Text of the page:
The distancing requirements or the Covid-19 virus have prevented NCTV from filming “A Walk in the Garden with Liz Davey” at my home. In spite of the restrictions on all of us, all of our gardens continue to grow. I want to share a few of the things I am doing outdoors and some of the gardening tasks that I have been doing inside in early May. Since I can’t be with you live just yet, I have put together a photo scrapbook to show you what is going on at my home and in my garden.
So far, May has continued the “colder than normal” pattern of April, with a hard frost on May 9th. Yet, the cherries, apples and crabapples and viburnums continue putting on their spring show. The coolness has slowed down growth of perennials and prevented me from putting seedlings in the shed. The south side of my shed’s roof is Plexiglas which lets in the sun but the shed’s temperatures approach the outside temperature at night, in spite of achieving high temperatures on sunny days.
A new addition here is a wildlife camera which we place in various locations to see what creatures visit our property at night. So far we have seen muskrats, rabbits, deer, coyote and fox. It is a great quarantine activity!
Bird houses were put up by early May and are being used by nesting birds, primarily wrens although the bluebird house near the garden is being used by bluebirds.
The perennial herbs continue to expand and in addition to sorrel and chives, I now have thyme, lovage and parsley to use in the kitchen. Lovage in small amounts is a good substitute for celery and is great in potato and macaroni salads. I look forward to adding some tender herb plants in the next few weeks: rosemary, lemon verbena, lemon grass, basil and cilantro. The latter two will also be planted as seeds in the vegetable garden but I like to have a few plants to provide an earlier harvest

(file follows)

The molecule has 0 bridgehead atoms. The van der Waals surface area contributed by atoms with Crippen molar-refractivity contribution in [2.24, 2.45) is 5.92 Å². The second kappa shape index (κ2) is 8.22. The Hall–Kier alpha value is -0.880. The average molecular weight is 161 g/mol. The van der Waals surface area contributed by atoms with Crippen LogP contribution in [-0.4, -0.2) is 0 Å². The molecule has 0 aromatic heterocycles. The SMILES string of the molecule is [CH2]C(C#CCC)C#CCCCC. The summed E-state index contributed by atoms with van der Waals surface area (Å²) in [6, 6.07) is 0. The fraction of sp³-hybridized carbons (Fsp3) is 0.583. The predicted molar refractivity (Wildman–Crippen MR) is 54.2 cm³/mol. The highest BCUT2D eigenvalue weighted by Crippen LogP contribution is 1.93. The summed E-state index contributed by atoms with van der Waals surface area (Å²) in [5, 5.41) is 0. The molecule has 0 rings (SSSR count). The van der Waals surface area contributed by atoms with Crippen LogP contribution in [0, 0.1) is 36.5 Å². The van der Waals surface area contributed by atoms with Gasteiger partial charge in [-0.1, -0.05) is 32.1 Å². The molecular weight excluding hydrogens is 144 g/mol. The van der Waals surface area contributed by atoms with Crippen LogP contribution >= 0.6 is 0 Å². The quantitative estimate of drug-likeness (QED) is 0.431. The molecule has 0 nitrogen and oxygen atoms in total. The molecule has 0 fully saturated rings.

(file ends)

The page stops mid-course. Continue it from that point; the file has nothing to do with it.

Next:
The late daffodils and tulips are still providing a bit of color but most of them have now finished blooming. I cut off the spent blooms from daffodils, tulips and hyacinths to prevent them from forming seed and I will let the foliage ripen until it turns brown and is easily removed. This provides energy to the bulbs which will provide next year’s blooms. Grape hyacinths, primroses, and miniature iris are providing a bit color in the garden along the many shades of green emerging foliage.
I have been dividing some of the perennials that have outgrown their allotted spaces and either transplanting the extras to a new area or potting them up to share with others. I had four yards of mulch delivered and have been spreading this around plants once any new perennials have been added and any plants divided and transplanted. In addition to suppressing weed growth and improving the look of the garden, the mulch will provide organic matter to the soil as it breaks down. Lily foliage has emerged and I saw my first lily beetle of the year on a sunny day last week. These red beetles are foreign invaders that can decimate lily plantings. A small specific predicator wasp was released in RI a number of years ago and it seems to have had an effect the last few years, as I have seen fewer of the beetles. None the less, I do check for them and destroy any I find before they can lay eggs and that has helped to control them on my lilies.
Spring is the shade garden’s most colorful season. Hosta plantings continue to expand in the shade garden adding various shades of green. I continue to add slug control pellets around the plants and spray them every week or two with deer and rabbit repellent. I have also divided a few larger hosta clumps before their leaves fully unfold.
Ferns are also emerging. I have planted a few ferns, but most of them here have just came up on their own in the shady moist areas they prefer. I have been enjoying a few native wildflowers: bloodroot, mertensia, and uvularia also known as Merry Bells, and yellow dog tooth violet.
The large “umbrella” leaves of mayapple have also emerged. It has a tendency to spread, so give it some space and also be aware that by summer it will be gone only to return next spring in increasing numbers.
Non-native tall bleeding hearts, tiny epimediums, doronicum (AKA leopards bane) and the blue flower sprays of brunnera are in bloom.